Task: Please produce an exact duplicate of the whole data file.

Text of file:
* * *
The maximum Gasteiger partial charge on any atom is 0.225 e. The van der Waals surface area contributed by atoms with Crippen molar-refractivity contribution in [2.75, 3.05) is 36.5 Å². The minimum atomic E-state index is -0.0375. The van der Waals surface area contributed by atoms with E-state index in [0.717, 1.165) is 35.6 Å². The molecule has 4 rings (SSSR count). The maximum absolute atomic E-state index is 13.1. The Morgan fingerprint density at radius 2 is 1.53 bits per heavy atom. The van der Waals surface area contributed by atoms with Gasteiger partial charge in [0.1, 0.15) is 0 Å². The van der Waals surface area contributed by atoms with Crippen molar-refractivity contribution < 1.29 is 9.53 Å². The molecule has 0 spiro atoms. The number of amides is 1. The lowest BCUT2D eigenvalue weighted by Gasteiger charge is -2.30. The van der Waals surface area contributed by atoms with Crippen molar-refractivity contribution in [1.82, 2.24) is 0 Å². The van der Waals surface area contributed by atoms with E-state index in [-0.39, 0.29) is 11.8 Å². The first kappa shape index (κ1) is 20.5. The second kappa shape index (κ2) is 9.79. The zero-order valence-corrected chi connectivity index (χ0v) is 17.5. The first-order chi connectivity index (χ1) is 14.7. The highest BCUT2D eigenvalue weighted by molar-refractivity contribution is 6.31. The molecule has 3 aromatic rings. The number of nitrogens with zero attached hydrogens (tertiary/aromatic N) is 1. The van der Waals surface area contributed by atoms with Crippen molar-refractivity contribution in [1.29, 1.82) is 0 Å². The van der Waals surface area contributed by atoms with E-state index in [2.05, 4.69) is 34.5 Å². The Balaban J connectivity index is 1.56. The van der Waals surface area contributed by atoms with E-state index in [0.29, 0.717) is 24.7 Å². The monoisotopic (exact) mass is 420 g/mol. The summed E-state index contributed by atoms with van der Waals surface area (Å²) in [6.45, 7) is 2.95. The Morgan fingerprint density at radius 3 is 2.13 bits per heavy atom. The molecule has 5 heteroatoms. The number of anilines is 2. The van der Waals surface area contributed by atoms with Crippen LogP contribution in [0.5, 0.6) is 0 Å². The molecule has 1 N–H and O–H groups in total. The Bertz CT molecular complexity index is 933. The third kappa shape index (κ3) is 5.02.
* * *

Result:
The maximum Gasteiger partial charge on any atom is 0.225 e. The van der Waals surface area contributed by atoms with Crippen molar-refractivity contribution in [2.75, 3.05) is 36.5 Å². The minimum atomic E-state index is -0.0375. The van der Waals surface area contributed by atoms with E-state index in [0.717, 1.165) is 35.6 Å². The molecule has 4 rings (SSSR count). The maximum absolute atomic E-state index is 13.1. The Morgan fingerprint density at radius 2 is 1.53 bits per heavy atom. The van der Waals surface area contributed by atoms with Gasteiger partial charge in [0.1, 0.15) is 0 Å². The van der Waals surface area contributed by atoms with Crippen molar-refractivity contribution < 1.29 is 9.53 Å². The molecule has 0 spiro atoms. The number of amides is 1. The lowest BCUT2D eigenvalue weighted by Gasteiger charge is -2.30. The van der Waals surface area contributed by atoms with Crippen molar-refractivity contribution in [1.82, 2.24) is 0 Å². The van der Waals surface area contributed by atoms with E-state index in [-0.39, 0.29) is 11.8 Å². The first kappa shape index (κ1) is 20.5. The second kappa shape index (κ2) is 9.79. The zero-order valence-corrected chi connectivity index (χ0v) is 17.5. The first-order chi connectivity index (χ1) is 14.7. The highest BCUT2D eigenvalue weighted by molar-refractivity contribution is 6.31. The molecule has 3 aromatic rings. The number of nitrogens with zero attached hydrogens (tertiary/aromatic N) is 1. The van der Waals surface area contributed by atoms with Crippen molar-refractivity contribution in [1.29, 1.82) is 0 Å². The van der Waals surface area contributed by atoms with E-state index in [2.05, 4.69) is 34.5 Å². The Balaban J connectivity index is 1.56. The van der Waals surface area contributed by atoms with E-state index in [0.29, 0.717) is 24.7 Å². The monoisotopic (exact) mass is 420 g/mol. The summed E-state index contributed by atoms with van der Waals surface area (Å²) in [6.45, 7) is 2.95. The Morgan fingerprint density at radius 3 is 2.13 bits per heavy atom. The molecule has 5 heteroatoms. The number of anilines is 2. The van der Waals surface area contributed by atoms with Crippen LogP contribution in [0.5, 0.6) is 0 Å². The molecule has 1 N–H and O–H groups in total. The Bertz CT molecular complexity index is 933. The third kappa shape index (κ3) is 5.02.